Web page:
Needless to say, not all countries have caught up. It wasn’t until 2014 that a World Health Organization panel concluded that there is no scientific basis for mental disorders specific to LGBTQ individuals, and the American Psychiatric Association’s treatment of transgender people remains controversial.

This story has been updated for 2020.

Looking to Downsize? You Can Buy a 5-Room DIY Cabin on Amazon for Less Than $33,000

Five rooms of one's own.
Five rooms of one's own.
Allwood/Amazon

If you’ve already mastered DIY houses for birds and dogs, maybe it’s time you built one for yourself.

As Simplemost reports, there are a number of house kits that you can order on Amazon, and the Allwood Avalon Cabin Kit is one of the quaintest—and, at $32,990, most affordable—options. The 540-square-foot structure has enough space for a kitchen, a bathroom, a bedroom, and a sitting room—and there’s an additional 218-square-foot loft with the potential to be the coziest reading nook of all time.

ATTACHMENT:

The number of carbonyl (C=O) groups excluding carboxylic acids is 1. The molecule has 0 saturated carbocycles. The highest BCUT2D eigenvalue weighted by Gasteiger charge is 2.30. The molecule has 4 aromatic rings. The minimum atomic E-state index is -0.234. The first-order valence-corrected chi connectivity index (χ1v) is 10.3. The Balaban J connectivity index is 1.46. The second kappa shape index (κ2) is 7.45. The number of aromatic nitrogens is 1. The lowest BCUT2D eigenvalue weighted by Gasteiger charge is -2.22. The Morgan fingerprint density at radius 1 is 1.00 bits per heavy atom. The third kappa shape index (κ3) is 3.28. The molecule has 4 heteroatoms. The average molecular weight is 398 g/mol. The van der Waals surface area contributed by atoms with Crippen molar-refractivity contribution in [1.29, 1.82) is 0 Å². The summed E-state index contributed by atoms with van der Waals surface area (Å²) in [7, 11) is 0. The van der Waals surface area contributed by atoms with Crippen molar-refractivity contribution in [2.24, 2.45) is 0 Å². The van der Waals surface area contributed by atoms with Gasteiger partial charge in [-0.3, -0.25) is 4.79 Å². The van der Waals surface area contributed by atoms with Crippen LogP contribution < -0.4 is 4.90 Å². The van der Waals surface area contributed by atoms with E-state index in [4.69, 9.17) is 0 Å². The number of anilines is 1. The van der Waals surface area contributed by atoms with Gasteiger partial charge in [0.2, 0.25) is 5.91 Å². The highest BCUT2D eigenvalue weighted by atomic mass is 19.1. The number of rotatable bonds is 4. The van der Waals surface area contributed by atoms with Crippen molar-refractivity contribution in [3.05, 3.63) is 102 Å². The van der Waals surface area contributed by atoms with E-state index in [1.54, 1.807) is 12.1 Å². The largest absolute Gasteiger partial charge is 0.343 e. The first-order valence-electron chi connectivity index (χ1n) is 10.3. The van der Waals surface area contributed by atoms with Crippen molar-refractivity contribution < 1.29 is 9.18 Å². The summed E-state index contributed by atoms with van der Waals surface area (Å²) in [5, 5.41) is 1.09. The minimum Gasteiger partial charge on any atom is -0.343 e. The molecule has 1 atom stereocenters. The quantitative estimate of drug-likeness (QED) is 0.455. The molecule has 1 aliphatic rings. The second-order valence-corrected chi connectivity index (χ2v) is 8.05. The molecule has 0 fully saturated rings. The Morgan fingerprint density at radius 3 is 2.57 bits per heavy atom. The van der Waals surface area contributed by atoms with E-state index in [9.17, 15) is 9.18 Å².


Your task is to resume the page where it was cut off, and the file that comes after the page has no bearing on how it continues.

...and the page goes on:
You can opt for three larger rooms if you're willing to skip the kitchen and bathroom.Allwood/Amazon

The construction process might not be a great idea for someone who’s never picked up a hammer, but you don’t need an architectural degree to tackle it. Step-by-step instructions and all materials are included, so it’s a little like a high-level IKEA project. According to the Amazon listing, it takes two adults about a week to complete. Since the Nordic wood walls are reinforced with steel rods, the house can withstand winds up to 120 mph, and you can pay an extra $1000 to upgrade from double-glass windows and doors to triple-glass for added fortification.

Sadly, the cool ceiling lamp is not included.Allwood/Amazon

Though everything you need for the shell of the house comes in the kit, you will need to purchase whatever goes inside it: toilet, shower, sink, stove, insulation, and all other furnishings. You can also customize the blueprint to fit your own plans for the space; maybe, for example, you’re going to use the house as a small event venue, and you’d rather have two or three large, airy rooms and no kitchen or bedroom.

Intrigued? Find out more here.

[h/t Simplemost]